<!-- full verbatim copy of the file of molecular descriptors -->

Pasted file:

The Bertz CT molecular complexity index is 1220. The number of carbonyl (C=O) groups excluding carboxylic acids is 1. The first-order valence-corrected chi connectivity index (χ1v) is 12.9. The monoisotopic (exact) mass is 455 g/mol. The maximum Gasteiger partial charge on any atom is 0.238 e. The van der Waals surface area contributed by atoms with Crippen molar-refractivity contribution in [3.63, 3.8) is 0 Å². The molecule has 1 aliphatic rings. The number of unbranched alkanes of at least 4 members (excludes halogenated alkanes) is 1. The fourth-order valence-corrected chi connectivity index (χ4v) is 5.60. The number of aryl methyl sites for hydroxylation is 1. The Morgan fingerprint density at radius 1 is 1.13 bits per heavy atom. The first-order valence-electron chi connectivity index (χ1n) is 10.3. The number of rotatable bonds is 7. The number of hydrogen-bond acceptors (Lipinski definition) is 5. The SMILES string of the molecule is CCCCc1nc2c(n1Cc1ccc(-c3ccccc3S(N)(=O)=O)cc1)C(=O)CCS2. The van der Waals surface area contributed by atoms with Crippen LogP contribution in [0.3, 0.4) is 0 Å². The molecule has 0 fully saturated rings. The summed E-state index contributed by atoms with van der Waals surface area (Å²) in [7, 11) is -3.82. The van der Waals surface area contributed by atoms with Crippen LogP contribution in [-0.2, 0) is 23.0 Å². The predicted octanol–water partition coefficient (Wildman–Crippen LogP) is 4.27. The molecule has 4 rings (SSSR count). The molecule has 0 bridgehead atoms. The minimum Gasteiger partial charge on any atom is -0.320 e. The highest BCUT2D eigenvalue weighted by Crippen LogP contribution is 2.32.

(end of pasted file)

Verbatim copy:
The Bertz CT molecular complexity index is 1220. The number of carbonyl (C=O) groups excluding carboxylic acids is 1. The first-order valence-corrected chi connectivity index (χ1v) is 12.9. The monoisotopic (exact) mass is 455 g/mol. The maximum Gasteiger partial charge on any atom is 0.238 e. The van der Waals surface area contributed by atoms with Crippen molar-refractivity contribution in [3.63, 3.8) is 0 Å². The molecule has 1 aliphatic rings. The number of unbranched alkanes of at least 4 members (excludes halogenated alkanes) is 1. The fourth-order valence-corrected chi connectivity index (χ4v) is 5.60. The number of aryl methyl sites for hydroxylation is 1. The Morgan fingerprint density at radius 1 is 1.13 bits per heavy atom. The first-order valence-electron chi connectivity index (χ1n) is 10.3. The number of rotatable bonds is 7. The number of hydrogen-bond acceptors (Lipinski definition) is 5. The SMILES string of the molecule is CCCCc1nc2c(n1Cc1ccc(-c3ccccc3S(N)(=O)=O)cc1)C(=O)CCS2. The van der Waals surface area contributed by atoms with Crippen LogP contribution in [0.3, 0.4) is 0 Å². The molecule has 0 fully saturated rings. The summed E-state index contributed by atoms with van der Waals surface area (Å²) in [7, 11) is -3.82. The van der Waals surface area contributed by atoms with Crippen LogP contribution in [-0.2, 0) is 23.0 Å². The predicted octanol–water partition coefficient (Wildman–Crippen LogP) is 4.27. The molecule has 4 rings (SSSR count). The molecule has 0 bridgehead atoms. The minimum Gasteiger partial charge on any atom is -0.320 e. The highest BCUT2D eigenvalue weighted by Crippen LogP contribution is 2.32.